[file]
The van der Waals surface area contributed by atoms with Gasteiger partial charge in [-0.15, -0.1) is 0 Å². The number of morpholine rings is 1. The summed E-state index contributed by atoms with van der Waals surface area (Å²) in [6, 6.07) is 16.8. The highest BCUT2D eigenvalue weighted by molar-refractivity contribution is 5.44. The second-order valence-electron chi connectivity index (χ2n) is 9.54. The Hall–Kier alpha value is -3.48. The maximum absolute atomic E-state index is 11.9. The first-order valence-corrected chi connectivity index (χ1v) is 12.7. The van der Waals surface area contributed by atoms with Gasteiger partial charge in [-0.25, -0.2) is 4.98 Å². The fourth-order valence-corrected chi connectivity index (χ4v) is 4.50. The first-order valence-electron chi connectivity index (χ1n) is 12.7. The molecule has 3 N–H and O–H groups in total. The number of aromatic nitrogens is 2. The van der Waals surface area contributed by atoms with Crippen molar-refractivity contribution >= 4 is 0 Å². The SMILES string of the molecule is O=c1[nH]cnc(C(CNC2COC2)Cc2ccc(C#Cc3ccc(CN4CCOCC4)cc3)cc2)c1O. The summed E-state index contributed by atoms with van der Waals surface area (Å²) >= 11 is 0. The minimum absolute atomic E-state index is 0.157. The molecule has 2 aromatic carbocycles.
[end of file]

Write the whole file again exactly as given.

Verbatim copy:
The van der Waals surface area contributed by atoms with Gasteiger partial charge in [-0.15, -0.1) is 0 Å². The number of morpholine rings is 1. The summed E-state index contributed by atoms with van der Waals surface area (Å²) in [6, 6.07) is 16.8. The highest BCUT2D eigenvalue weighted by molar-refractivity contribution is 5.44. The second-order valence-electron chi connectivity index (χ2n) is 9.54. The Hall–Kier alpha value is -3.48. The maximum absolute atomic E-state index is 11.9. The first-order valence-corrected chi connectivity index (χ1v) is 12.7. The van der Waals surface area contributed by atoms with Gasteiger partial charge in [-0.25, -0.2) is 4.98 Å². The fourth-order valence-corrected chi connectivity index (χ4v) is 4.50. The first-order valence-electron chi connectivity index (χ1n) is 12.7. The molecule has 3 N–H and O–H groups in total. The number of aromatic nitrogens is 2. The van der Waals surface area contributed by atoms with Crippen molar-refractivity contribution >= 4 is 0 Å². The SMILES string of the molecule is O=c1[nH]cnc(C(CNC2COC2)Cc2ccc(C#Cc3ccc(CN4CCOCC4)cc3)cc2)c1O. The summed E-state index contributed by atoms with van der Waals surface area (Å²) >= 11 is 0. The minimum absolute atomic E-state index is 0.157. The molecule has 2 aromatic carbocycles.